Piling into the agent’s car at the appointed hour, the pair of them sped southwards across the ancient salt marsh towards a church tower far away on the horizon. A short time later they rolled down a dusty sunny street in a small village, and then came to a stop at a huge pair of gates, covered in ancient peeling paint. As if by magic the gates slowly opened to reveal an old gravelled driveway bordered with hedges, and a garden beyond that stretched as far as the eye could see; towering over everything were tall mature trees and birdsong echoed in the great green cathedral-like space. The gates finished opening with a clump against their stops.
Roddy told me later that he’d known instantly this was to be our home. As he stood there, the shrubs to his left buzzed with bees and a swallow-tail butterfly curled its way across the driveway to a herbaceous border.
The house belonged to a family that had been there for generations. The old woman had gone to a nursing home near Paris, and the interior was in a time warp. In one room, upstairs, a shelf groaned under the weight of every Paris Match ever printed, and in corners books stood in stacks, covered in dust. In the attic, boxes of scientific journals going back a hundred years lay ready for serious study, and each room seemed to live on a different level, steps leading up and down like a rabbit’s warren of dark and shuttered spaces.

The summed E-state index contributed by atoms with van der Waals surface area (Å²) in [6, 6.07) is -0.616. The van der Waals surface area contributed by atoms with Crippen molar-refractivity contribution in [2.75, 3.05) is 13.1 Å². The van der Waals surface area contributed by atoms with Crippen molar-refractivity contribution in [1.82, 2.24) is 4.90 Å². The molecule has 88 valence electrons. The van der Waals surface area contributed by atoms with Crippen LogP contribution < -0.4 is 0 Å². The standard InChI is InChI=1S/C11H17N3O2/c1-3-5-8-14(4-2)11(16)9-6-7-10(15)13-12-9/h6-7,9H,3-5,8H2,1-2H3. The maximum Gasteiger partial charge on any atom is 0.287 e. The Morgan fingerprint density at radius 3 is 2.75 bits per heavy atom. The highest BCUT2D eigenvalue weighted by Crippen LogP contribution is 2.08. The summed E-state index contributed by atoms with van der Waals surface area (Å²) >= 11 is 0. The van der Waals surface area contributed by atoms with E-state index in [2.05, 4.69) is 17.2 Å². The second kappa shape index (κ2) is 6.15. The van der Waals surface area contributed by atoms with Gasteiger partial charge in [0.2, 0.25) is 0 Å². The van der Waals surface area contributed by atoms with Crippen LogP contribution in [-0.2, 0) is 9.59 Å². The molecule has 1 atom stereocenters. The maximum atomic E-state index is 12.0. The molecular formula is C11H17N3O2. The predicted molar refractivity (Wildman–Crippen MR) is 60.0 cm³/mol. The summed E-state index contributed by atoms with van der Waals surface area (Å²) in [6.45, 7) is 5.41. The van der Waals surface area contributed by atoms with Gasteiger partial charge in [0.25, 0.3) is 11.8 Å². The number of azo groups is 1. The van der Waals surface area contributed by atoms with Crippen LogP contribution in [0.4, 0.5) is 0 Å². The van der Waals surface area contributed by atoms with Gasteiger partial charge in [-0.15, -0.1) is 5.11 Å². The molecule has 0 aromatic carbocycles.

The outbuilding turned out to be the old farm manager’s cottage, complete with a kitchen and bathroom that has been untouched for decades. But despite the long grass and unkempt appearance, Roddy knew this would be a wonderful home for a large family. The garden even came with a sun-dappled set of childrens’ swings – a proper set, proud and tall with room for three siblings.